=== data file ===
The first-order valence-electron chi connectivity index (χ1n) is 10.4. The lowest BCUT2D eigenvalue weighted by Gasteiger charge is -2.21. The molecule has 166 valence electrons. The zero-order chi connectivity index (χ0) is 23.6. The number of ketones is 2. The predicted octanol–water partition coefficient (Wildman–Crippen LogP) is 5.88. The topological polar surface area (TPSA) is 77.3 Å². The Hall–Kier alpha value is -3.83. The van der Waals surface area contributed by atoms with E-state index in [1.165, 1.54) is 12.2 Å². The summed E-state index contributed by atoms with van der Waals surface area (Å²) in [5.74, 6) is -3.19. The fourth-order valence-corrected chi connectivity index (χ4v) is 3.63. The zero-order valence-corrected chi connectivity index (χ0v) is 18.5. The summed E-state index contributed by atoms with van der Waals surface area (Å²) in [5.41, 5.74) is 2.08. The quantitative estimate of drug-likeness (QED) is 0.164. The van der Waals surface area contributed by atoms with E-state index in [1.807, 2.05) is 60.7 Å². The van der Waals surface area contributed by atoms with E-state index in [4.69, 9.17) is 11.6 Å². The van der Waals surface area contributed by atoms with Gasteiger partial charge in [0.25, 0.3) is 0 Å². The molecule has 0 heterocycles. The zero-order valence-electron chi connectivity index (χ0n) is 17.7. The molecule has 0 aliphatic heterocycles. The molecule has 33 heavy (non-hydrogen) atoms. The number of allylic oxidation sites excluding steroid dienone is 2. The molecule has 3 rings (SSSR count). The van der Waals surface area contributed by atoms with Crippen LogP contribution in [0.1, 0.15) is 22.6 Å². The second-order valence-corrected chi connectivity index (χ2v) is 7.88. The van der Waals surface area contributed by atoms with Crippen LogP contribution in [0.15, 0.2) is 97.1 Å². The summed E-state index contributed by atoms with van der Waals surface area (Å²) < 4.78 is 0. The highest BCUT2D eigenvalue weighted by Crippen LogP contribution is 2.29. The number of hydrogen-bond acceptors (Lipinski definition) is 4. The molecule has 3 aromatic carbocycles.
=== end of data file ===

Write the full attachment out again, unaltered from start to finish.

The first-order valence-electron chi connectivity index (χ1n) is 10.4. The lowest BCUT2D eigenvalue weighted by Gasteiger charge is -2.21. The molecule has 166 valence electrons. The zero-order chi connectivity index (χ0) is 23.6. The number of ketones is 2. The predicted octanol–water partition coefficient (Wildman–Crippen LogP) is 5.88. The topological polar surface area (TPSA) is 77.3 Å². The Hall–Kier alpha value is -3.83. The van der Waals surface area contributed by atoms with E-state index in [1.165, 1.54) is 12.2 Å². The summed E-state index contributed by atoms with van der Waals surface area (Å²) in [5.74, 6) is -3.19. The fourth-order valence-corrected chi connectivity index (χ4v) is 3.63. The zero-order valence-corrected chi connectivity index (χ0v) is 18.5. The summed E-state index contributed by atoms with van der Waals surface area (Å²) in [5.41, 5.74) is 2.08. The quantitative estimate of drug-likeness (QED) is 0.164. The van der Waals surface area contributed by atoms with E-state index in [1.807, 2.05) is 60.7 Å². The van der Waals surface area contributed by atoms with E-state index in [4.69, 9.17) is 11.6 Å². The van der Waals surface area contributed by atoms with Gasteiger partial charge in [0.25, 0.3) is 0 Å². The molecule has 0 heterocycles. The zero-order valence-electron chi connectivity index (χ0n) is 17.7. The molecule has 0 aliphatic heterocycles. The molecule has 33 heavy (non-hydrogen) atoms. The number of allylic oxidation sites excluding steroid dienone is 2. The molecule has 3 rings (SSSR count). The van der Waals surface area contributed by atoms with Crippen LogP contribution in [0.1, 0.15) is 22.6 Å². The second-order valence-corrected chi connectivity index (χ2v) is 7.88. The van der Waals surface area contributed by atoms with Crippen LogP contribution in [0.15, 0.2) is 97.1 Å². The summed E-state index contributed by atoms with van der Waals surface area (Å²) < 4.78 is 0. The highest BCUT2D eigenvalue weighted by Crippen LogP contribution is 2.29. The number of hydrogen-bond acceptors (Lipinski definition) is 4. The molecule has 3 aromatic carbocycles.